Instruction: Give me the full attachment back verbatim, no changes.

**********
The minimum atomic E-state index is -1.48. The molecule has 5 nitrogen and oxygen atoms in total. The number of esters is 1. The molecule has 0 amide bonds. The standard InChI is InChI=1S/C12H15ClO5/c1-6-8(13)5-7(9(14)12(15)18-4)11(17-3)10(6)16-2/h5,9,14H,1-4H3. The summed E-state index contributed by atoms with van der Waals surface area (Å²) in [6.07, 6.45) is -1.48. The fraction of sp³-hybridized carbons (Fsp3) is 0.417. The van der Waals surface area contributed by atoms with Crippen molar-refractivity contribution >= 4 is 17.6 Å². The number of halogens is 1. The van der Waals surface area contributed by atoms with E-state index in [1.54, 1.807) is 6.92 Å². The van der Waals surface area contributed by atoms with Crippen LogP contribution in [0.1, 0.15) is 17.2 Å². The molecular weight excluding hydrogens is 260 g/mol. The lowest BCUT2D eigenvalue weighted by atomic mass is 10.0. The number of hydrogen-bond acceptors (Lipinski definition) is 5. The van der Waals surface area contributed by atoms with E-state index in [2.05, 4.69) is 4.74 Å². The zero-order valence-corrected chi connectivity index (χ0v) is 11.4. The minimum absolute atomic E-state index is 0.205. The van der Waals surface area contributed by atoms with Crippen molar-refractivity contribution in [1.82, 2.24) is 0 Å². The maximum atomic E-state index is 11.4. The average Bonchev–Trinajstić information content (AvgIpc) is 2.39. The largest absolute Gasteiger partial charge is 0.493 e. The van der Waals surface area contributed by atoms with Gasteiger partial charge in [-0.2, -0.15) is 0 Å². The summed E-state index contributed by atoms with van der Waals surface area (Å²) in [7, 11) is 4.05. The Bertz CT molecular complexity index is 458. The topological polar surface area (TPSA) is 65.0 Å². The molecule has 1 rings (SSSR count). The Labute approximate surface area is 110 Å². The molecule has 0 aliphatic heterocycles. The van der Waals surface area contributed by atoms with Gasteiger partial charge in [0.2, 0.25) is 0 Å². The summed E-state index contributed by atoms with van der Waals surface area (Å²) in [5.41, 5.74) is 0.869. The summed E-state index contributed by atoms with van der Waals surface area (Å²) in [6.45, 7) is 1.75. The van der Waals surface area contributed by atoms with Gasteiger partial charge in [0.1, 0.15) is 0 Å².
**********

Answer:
The minimum atomic E-state index is -1.48. The molecule has 5 nitrogen and oxygen atoms in total. The number of esters is 1. The molecule has 0 amide bonds. The standard InChI is InChI=1S/C12H15ClO5/c1-6-8(13)5-7(9(14)12(15)18-4)11(17-3)10(6)16-2/h5,9,14H,1-4H3. The summed E-state index contributed by atoms with van der Waals surface area (Å²) in [6.07, 6.45) is -1.48. The fraction of sp³-hybridized carbons (Fsp3) is 0.417. The van der Waals surface area contributed by atoms with Crippen molar-refractivity contribution >= 4 is 17.6 Å². The number of halogens is 1. The van der Waals surface area contributed by atoms with E-state index in [1.54, 1.807) is 6.92 Å². The van der Waals surface area contributed by atoms with Crippen LogP contribution in [0.1, 0.15) is 17.2 Å². The molecular weight excluding hydrogens is 260 g/mol. The lowest BCUT2D eigenvalue weighted by atomic mass is 10.0. The number of hydrogen-bond acceptors (Lipinski definition) is 5. The van der Waals surface area contributed by atoms with E-state index in [2.05, 4.69) is 4.74 Å². The zero-order valence-corrected chi connectivity index (χ0v) is 11.4. The minimum absolute atomic E-state index is 0.205. The van der Waals surface area contributed by atoms with Crippen molar-refractivity contribution in [1.82, 2.24) is 0 Å². The maximum atomic E-state index is 11.4. The average Bonchev–Trinajstić information content (AvgIpc) is 2.39. The largest absolute Gasteiger partial charge is 0.493 e. The van der Waals surface area contributed by atoms with Gasteiger partial charge in [-0.2, -0.15) is 0 Å². The summed E-state index contributed by atoms with van der Waals surface area (Å²) in [7, 11) is 4.05. The Bertz CT molecular complexity index is 458. The topological polar surface area (TPSA) is 65.0 Å². The molecule has 1 rings (SSSR count). The Labute approximate surface area is 110 Å². The molecule has 0 aliphatic heterocycles. The van der Waals surface area contributed by atoms with Gasteiger partial charge in [0.2, 0.25) is 0 Å². The summed E-state index contributed by atoms with van der Waals surface area (Å²) in [5.41, 5.74) is 0.869. The summed E-state index contributed by atoms with van der Waals surface area (Å²) in [6.45, 7) is 1.75. The van der Waals surface area contributed by atoms with Gasteiger partial charge in [0.1, 0.15) is 0 Å².